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Schroeder DeVayne

Autobiography ...

Frontacian Bard of Rinanni

To those worthy folk of the Spur,

 

My name is Schroeder DeVayne. My family, one of the lesser houses, has served the Illendrine house as court musicians for seventeen generations. Though I have carried on this venerable tradition, I fear I shall be the last to do so. My lord is dead, or wishes he were, and I have traveled far to reach the Spur. I shall relate to you the gruesome details of the termination of my employment, and my reasons for traveling here. I do this not to elicit sympathy, except perhaps sympathy for my cause. One might regard it as a cautionary tale.

 

My lord Zendermon of Illendrine was a proud man, and shrewd. He was wealthiest of the nobility in the county of Therdin, and ruled his lands not only by right of blood, but by right of mental acuity. For though our folk are not considered dim, he was indeed among the brightest of flames.

 

His only failings were his gentle bearing towards his lessers, and his trust in them. These failings were complimented by some, but proved in the end to be his undoing. He foolishly entrusted care of important concerns of his household to those who could not and cannot be trusted.

 

The worst of these assorted brutes was the master of his wine cellars, a San who called himself Davertin, though I know not if that was his true name. I oft spoke of him to my lord, saying that a San could not be trusted with such a crucial position. But my lord dismissed my concerns, never believing that such an inferior might be a threat to him.

 

But I persisted, and my lord eventually agreed to have him watched. Sure enough, within the week Davertin was caught thieving silver from my lordís treasure chambers. My lord was furious, of course, and had the criminal soundly thrashed and branded with the mark of the thief (which in our realm is the four-fingered hand). Zendermon then had him stripped naked and thrown down the privy chute. I begged my lord to reconsider his lax punishment, but he was certain that this slap on the wrist was sufficient.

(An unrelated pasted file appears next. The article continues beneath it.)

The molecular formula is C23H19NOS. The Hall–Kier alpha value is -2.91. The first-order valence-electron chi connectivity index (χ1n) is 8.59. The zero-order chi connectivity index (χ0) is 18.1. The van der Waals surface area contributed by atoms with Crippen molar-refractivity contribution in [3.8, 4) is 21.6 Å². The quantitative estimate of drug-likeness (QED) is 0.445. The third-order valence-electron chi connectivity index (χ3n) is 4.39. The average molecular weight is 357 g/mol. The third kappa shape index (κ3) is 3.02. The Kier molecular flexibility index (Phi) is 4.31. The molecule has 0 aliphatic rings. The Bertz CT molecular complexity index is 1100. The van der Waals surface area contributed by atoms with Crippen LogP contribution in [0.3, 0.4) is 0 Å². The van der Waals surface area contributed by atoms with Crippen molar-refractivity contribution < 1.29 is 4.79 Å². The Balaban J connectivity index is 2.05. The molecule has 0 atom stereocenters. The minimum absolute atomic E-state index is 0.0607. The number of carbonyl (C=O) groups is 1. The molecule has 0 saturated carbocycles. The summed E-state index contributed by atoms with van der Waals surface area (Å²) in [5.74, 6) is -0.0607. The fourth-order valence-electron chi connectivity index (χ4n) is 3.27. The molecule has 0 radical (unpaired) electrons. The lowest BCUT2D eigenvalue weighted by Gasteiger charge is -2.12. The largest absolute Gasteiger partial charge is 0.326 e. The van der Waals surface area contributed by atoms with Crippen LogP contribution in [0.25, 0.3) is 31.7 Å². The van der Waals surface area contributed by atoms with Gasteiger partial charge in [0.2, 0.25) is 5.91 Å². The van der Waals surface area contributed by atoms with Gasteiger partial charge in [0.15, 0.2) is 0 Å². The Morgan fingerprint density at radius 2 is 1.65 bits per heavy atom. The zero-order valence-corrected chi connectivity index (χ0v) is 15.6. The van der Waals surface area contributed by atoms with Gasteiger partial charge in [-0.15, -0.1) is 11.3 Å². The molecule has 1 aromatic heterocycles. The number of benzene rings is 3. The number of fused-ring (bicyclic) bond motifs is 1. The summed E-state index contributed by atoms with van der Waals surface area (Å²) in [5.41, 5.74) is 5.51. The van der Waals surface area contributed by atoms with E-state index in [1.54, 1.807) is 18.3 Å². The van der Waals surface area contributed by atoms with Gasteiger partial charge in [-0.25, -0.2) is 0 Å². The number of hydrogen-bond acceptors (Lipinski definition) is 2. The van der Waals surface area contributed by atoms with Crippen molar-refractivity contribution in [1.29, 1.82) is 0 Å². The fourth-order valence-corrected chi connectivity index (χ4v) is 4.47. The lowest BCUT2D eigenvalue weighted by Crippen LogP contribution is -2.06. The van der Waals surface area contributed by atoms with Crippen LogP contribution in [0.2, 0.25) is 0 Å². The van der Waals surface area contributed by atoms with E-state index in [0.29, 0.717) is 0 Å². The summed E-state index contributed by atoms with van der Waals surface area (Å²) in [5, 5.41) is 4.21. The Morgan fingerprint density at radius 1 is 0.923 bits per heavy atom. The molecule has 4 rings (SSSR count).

We heard naught of Davertin for months, and I hoped against hope that perhaps he had managed to drown in the sewers. But one evening when Zendermon was entertaining some other lords of the county with a hired traveling show, we were ambushed. The actors were all disguised San, and leapt upon my lord and his guests with wild abandon. There seemed to be an endless supply of them, cached under the makeshift stage, in the portable room for changing, on the stage. A few of them headed for the gate and let in yet more. It seemed dozens of San poured in from every door and window. I fought with one for a bit, a wild-eyed berserker, but the weight of numbers was against us, and they had surprise on their side.

 

Seeing an opportunity to elude capture, I took it. I disengaged myself from the berserker, after claiming his energy, and concealed myself behind a tapestry. My timing was impeccable, for I could now see the battle was lost. Most of the guests were dead, as were my lordís soldiers and most of the staff. Zendermon himself was restrained by four San who held his jaw and his arms so that he could not work his magic.

 

I watched in horror as the San won the battle. I now realized by the brand on his cheek that the San kneeling upon my lordís chest was Davertin (as San largely look alike, it can be difficult to distinguish them from one another). He had with him a strangely tattooed Taathian priest who was chanting some sort of barbaric ritual, and praying to his god.